Orlando, Florida -- Jeff Jones has expanded his project to count security flaws (publicly reported and fixed) in the major workstation operating systems and his latest numbers show Windows Vista has by far the best security profile when compared to the major Linux distributions.
Jeff Jones, security strategy director in Microsoft's Trustworthy Computing group, led a TechEd 2007 discussion on the metrics and techniques used to keep track of vulnerabilities and offered a glimpse at his upcoming report card that compares flaws found/fixed during Vista's first six months on the market against Windows XP, Red Hat Enterprise Linux 4 WS (full), Ubuntu 6.06 LTS (full), Novell SUSE Linux Enteprise Desktop 10 (full) and Mac OS X 10.4 (Tiger).
Here's a chart from Jones with the results, which will be revealed in full in a few weeks:
Jones uses data from several public databases and vendor security bulletins to track "days of risk" and actual flaws being reported and patched to determine which workstation OS could be considered safer.
He explained the difficulties -- and dangers -- associated with trying to get an accurate picture of the flaw landscape because of the different ways that vendors release flaw information in advisories and suggested that the NIST's NVD (National Vulnerability Database) does the best job of aggregating flaw information across the board. Still, he warned against using the NVD as a foolproof database because it's "only accurate for certain things."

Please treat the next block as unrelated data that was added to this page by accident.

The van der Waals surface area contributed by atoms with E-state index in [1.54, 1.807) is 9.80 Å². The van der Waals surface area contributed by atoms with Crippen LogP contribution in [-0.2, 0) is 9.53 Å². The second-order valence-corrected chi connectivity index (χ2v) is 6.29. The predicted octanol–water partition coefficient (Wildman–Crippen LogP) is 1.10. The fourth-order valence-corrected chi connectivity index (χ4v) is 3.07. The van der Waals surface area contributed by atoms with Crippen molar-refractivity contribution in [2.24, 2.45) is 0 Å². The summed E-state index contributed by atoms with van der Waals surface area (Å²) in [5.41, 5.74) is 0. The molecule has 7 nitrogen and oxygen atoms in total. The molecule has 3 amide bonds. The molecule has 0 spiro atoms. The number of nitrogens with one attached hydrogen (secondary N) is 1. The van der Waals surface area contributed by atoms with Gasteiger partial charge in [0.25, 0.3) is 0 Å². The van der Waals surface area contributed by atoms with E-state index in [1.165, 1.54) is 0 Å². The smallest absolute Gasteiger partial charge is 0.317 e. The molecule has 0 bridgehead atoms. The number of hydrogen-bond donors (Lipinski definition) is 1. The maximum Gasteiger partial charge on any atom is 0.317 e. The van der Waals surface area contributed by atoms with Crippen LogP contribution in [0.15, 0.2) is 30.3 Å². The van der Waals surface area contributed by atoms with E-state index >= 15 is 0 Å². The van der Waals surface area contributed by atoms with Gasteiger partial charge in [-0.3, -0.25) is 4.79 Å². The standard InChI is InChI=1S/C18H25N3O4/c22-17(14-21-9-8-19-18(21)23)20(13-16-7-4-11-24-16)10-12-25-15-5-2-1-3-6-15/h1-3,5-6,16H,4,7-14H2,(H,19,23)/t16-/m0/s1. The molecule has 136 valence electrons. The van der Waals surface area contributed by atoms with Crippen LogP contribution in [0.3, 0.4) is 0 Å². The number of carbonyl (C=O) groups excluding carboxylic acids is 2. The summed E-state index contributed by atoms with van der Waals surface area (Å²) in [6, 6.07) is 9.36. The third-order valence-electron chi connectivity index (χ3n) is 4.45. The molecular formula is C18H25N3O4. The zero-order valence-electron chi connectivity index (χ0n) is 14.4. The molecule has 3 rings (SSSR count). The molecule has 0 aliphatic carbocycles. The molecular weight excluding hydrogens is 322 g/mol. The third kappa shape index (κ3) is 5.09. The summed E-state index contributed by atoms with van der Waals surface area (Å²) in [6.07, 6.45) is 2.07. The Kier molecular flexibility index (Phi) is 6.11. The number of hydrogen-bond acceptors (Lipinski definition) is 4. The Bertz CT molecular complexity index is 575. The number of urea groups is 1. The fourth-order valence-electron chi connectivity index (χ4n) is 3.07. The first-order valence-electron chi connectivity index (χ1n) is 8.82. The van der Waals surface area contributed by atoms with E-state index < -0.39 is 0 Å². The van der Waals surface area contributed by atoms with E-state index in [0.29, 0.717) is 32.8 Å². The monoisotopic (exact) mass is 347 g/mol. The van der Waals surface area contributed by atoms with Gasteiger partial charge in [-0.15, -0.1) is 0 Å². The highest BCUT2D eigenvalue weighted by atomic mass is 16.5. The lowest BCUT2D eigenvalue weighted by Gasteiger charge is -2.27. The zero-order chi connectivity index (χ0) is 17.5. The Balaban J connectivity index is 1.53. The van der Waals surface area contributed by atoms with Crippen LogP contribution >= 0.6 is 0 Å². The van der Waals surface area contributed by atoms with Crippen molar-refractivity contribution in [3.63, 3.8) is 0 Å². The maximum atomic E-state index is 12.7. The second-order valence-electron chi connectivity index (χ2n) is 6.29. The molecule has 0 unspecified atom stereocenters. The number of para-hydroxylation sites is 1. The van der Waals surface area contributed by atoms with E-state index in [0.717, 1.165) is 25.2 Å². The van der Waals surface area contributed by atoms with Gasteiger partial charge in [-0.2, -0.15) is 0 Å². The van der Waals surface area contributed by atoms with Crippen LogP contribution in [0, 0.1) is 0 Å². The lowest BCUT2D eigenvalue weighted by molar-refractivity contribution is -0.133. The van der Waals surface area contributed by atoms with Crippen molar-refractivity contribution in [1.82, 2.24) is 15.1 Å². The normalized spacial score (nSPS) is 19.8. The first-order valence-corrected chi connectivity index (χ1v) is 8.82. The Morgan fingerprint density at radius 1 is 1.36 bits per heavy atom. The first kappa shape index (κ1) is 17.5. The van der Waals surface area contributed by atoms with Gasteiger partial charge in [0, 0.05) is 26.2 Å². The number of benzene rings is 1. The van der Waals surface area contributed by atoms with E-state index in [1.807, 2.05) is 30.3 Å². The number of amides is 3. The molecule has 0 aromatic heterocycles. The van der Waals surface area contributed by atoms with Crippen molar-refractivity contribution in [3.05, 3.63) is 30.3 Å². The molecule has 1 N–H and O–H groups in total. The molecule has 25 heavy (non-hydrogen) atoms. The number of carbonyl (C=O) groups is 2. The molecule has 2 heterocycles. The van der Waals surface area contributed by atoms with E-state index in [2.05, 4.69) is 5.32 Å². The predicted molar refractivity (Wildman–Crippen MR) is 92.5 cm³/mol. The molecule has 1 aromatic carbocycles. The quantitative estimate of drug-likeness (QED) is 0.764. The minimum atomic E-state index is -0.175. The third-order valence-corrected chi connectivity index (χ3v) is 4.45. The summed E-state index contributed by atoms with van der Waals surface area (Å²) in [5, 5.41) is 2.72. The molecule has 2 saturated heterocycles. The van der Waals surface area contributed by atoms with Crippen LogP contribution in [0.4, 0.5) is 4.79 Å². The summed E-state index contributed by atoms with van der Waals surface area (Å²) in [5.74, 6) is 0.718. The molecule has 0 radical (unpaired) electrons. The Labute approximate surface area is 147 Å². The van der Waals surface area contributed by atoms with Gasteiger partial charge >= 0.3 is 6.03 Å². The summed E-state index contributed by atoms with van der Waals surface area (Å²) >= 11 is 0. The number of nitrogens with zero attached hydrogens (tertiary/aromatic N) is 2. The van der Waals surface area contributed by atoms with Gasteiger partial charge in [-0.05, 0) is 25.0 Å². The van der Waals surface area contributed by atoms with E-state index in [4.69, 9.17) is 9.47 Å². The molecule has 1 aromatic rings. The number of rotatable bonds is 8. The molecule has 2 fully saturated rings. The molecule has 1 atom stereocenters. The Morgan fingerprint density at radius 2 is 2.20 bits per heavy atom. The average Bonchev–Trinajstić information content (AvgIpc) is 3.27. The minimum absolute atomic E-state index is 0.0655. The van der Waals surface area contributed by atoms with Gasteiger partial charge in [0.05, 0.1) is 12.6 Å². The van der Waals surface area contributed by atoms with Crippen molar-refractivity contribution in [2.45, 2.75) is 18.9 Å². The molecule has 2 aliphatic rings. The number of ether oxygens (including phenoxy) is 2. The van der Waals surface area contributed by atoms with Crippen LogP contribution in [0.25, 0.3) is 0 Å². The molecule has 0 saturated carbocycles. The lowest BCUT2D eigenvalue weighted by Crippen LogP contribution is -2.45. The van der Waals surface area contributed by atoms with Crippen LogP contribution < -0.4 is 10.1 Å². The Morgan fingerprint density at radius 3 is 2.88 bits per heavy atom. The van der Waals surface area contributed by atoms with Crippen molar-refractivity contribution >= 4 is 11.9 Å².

Jones also discussed some problems with rating the severity of reported flaws since all vendors use different rating systems. Some vendors, like Apple, offer no rating whatsoever, putting the counting/rating game into a bit of a subjective twist.
During a Q&A session, Jones provided a clue as to why Microsoft does not use the CVSS (Common Vulnerability Scoring System) to rate flaws in its bulletins, describing the methodology as confusing.
He made it clear he was expressing his personal opinion (not Microsoft's official take on CVSS) before picking apart what he perceives as weaknesses in the system currently being used by Cisco, Oracle and several big-name vulnerability research firms.
"I don't agree with how CVSS works," Jones said. "I believe a rating system should provide practical usefulness for making decisions and CVSS doesn't do that in all cases," he added.
Specifically, Jones pointed out that the middle-range scores offered by CVSS can be interpreted differently. "I think a CVSS 10.0 is probably a 10.0 and a 2.0 or 3.0 is probably a low-risk issue. But, everywhere in the middle, it becomes much less definitive and confusing," he added.